cheers!

  • Grace

    Dust

    I appreciate your post, it is very insightful.

    Then Peter and the other apostles answered and said, We ought to obey God rather than men.
    Acts 5:29

    You also made a statement:

    “Problem is to me it seems, if the Government is corrupt and outlaws religion or allows only certain government approved ones, then there will be lots of lost souls too, so don’t the two go hand in hand? But if that happened, since it’s secular by definition, that would be God’s will and we should not interfere with it, as He knows best. Apparently, so do you, since you get to interpret the Bible and come out with God’s will just how you want it and how it advantages you?

    This advantage has certainly been used in the past regarding other countries, who have laid down laws, demanding their citizens follow their unGodly ways.

    Thanks Dust :)

  • kerner

    tODD @112:

    Well, I AM a little disappointed that you did not answer my question but instead tried to deflect it by questioning my logic. ;)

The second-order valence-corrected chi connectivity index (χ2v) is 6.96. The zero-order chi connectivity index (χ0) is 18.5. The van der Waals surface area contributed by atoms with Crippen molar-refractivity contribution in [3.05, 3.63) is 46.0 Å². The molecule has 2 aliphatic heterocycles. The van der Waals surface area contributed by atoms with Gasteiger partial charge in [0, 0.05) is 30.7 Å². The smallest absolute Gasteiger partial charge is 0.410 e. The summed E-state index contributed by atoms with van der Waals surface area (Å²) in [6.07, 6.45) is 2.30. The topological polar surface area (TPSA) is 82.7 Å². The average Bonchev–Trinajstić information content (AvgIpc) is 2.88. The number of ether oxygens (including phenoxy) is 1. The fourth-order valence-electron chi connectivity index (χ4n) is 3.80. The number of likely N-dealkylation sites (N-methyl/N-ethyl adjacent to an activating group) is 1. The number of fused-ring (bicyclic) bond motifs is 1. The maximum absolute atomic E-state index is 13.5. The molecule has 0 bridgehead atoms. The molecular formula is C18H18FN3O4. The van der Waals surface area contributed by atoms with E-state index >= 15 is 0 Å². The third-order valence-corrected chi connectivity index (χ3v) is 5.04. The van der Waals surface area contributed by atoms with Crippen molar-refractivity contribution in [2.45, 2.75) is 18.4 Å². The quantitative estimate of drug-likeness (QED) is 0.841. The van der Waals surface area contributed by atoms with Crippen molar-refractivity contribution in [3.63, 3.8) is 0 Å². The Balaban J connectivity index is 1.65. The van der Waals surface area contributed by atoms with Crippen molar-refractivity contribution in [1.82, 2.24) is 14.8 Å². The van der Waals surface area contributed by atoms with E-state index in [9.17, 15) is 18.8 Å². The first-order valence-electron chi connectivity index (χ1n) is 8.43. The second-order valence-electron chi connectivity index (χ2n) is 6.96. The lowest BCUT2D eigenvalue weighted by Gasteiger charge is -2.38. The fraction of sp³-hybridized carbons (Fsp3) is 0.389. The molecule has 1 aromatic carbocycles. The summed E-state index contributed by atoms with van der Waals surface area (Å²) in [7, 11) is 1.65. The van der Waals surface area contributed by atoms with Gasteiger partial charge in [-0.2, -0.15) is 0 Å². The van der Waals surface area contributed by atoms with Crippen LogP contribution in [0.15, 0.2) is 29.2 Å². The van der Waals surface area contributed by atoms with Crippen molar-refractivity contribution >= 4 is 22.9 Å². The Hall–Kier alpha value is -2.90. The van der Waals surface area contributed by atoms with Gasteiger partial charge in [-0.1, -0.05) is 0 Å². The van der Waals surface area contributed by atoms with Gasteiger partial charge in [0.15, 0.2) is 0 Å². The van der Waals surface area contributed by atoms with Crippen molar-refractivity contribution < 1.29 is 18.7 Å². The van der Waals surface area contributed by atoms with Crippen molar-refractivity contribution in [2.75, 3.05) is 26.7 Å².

You said:
    There’s some faulty logic there. What the founding fathers believed does not tell us what our responsibilities are, as such. They might coincide, they might not, but our responsibilities are spelled out in God’s Law. Given that all governments are run by sinful men, it should not surprise us when a political system is based on assumptions or produces effects contrary to God’s Law.

    Wait a minute. Doesn’t Romans 13 clearly state:
    v.1 “for there is no authority except that which God has established…” and
    v.4 “the one in authority is God’s servant for your good…”